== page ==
John Hopkins researchers have developed a test to detect ovarian cancer by identifying 3 proteins found in the blood of women with the disease, according to an article reported in Cancer Research (August 15, 2004). Earlier studies with the test suggested that there is a molecular signature exclusive to ovarian cancer, which can remain undetected and spread quickly.
"By identifying a select group of biomarkers specific to ovarian cancer, we not only know the proteins we are dealing with, but we can trace them back to alterations in the genetic code of ovarian cancer cells," said Daniel W. Chan, PhD, director of Biomarker Discovery Center at Johns Hopkins.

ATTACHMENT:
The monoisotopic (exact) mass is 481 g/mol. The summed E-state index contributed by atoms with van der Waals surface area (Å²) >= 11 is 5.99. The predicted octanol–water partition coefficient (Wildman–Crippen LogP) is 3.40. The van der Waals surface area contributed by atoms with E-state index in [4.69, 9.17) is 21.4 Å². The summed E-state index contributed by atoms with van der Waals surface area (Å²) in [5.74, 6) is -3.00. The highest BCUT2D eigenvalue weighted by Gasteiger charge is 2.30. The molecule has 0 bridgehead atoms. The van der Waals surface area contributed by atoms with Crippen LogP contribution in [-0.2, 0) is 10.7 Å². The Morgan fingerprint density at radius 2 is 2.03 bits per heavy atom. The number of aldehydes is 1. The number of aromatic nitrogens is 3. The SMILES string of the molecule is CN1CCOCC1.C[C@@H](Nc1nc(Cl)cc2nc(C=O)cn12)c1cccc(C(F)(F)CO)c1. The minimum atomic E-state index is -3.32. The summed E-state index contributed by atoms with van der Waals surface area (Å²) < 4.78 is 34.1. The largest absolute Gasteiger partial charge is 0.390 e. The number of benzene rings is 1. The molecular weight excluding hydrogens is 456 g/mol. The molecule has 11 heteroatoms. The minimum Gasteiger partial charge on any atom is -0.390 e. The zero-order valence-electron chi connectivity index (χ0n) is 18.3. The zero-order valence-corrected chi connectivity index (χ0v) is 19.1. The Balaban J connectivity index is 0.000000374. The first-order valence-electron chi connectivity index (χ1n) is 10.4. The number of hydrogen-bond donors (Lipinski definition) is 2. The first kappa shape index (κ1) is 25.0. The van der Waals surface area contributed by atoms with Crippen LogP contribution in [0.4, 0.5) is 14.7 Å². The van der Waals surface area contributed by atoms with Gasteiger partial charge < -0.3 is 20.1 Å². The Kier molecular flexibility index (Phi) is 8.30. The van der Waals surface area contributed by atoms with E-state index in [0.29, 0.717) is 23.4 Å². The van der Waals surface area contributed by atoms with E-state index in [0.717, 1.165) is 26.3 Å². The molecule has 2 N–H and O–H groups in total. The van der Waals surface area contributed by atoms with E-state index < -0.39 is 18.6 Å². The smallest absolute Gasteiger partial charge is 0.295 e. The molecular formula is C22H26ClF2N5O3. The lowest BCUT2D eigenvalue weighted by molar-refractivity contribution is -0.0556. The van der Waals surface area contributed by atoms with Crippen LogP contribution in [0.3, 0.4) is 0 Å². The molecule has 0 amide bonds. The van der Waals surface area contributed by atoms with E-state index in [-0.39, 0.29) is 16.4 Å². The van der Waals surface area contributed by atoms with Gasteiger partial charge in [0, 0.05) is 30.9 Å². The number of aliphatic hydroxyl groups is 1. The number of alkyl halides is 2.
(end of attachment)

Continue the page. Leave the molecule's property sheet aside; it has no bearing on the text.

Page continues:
Additional studies are needed, however, before the test is commercially available for screening ovarian cancer. Chan pointed out that no blood test will be able to correctly diagnose 100% of cancerous tumors all the time.
Women with abnormal vaginal microbiota showed no difference in efficacy of daily oral PrEP compared to women with normal vaginal microbiota.
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